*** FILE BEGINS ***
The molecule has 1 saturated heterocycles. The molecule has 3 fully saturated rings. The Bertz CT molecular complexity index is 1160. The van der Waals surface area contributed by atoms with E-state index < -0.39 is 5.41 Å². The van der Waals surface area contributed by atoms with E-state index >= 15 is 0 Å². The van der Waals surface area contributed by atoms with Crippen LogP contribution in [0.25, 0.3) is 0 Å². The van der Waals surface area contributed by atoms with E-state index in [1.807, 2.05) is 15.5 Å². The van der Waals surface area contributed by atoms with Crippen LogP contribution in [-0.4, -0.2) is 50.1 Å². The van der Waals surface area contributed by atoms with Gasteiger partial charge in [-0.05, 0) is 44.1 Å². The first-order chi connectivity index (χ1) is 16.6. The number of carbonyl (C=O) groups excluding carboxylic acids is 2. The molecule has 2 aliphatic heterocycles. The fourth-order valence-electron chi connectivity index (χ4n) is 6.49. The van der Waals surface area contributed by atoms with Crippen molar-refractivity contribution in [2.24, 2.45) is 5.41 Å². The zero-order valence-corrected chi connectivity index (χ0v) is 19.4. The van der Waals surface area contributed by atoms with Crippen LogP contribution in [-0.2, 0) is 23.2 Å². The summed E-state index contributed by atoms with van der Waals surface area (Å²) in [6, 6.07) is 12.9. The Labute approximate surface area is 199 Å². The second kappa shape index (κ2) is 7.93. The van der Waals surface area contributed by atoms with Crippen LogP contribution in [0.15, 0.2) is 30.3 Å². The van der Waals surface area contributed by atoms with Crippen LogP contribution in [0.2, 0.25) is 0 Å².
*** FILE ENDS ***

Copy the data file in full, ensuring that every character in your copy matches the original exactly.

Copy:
The molecule has 1 saturated heterocycles. The molecule has 3 fully saturated rings. The Bertz CT molecular complexity index is 1160. The van der Waals surface area contributed by atoms with E-state index < -0.39 is 5.41 Å². The van der Waals surface area contributed by atoms with E-state index >= 15 is 0 Å². The van der Waals surface area contributed by atoms with Crippen LogP contribution in [0.25, 0.3) is 0 Å². The van der Waals surface area contributed by atoms with E-state index in [1.807, 2.05) is 15.5 Å². The van der Waals surface area contributed by atoms with Crippen LogP contribution in [-0.4, -0.2) is 50.1 Å². The van der Waals surface area contributed by atoms with Gasteiger partial charge in [-0.05, 0) is 44.1 Å². The first-order chi connectivity index (χ1) is 16.6. The number of carbonyl (C=O) groups excluding carboxylic acids is 2. The molecule has 2 aliphatic heterocycles. The fourth-order valence-electron chi connectivity index (χ4n) is 6.49. The van der Waals surface area contributed by atoms with Crippen molar-refractivity contribution in [2.24, 2.45) is 5.41 Å². The zero-order valence-corrected chi connectivity index (χ0v) is 19.4. The van der Waals surface area contributed by atoms with Crippen LogP contribution in [-0.2, 0) is 23.2 Å². The summed E-state index contributed by atoms with van der Waals surface area (Å²) in [6, 6.07) is 12.9. The Labute approximate surface area is 199 Å². The second kappa shape index (κ2) is 7.93. The van der Waals surface area contributed by atoms with Crippen LogP contribution in [0.15, 0.2) is 30.3 Å². The van der Waals surface area contributed by atoms with Crippen LogP contribution in [0.2, 0.25) is 0 Å².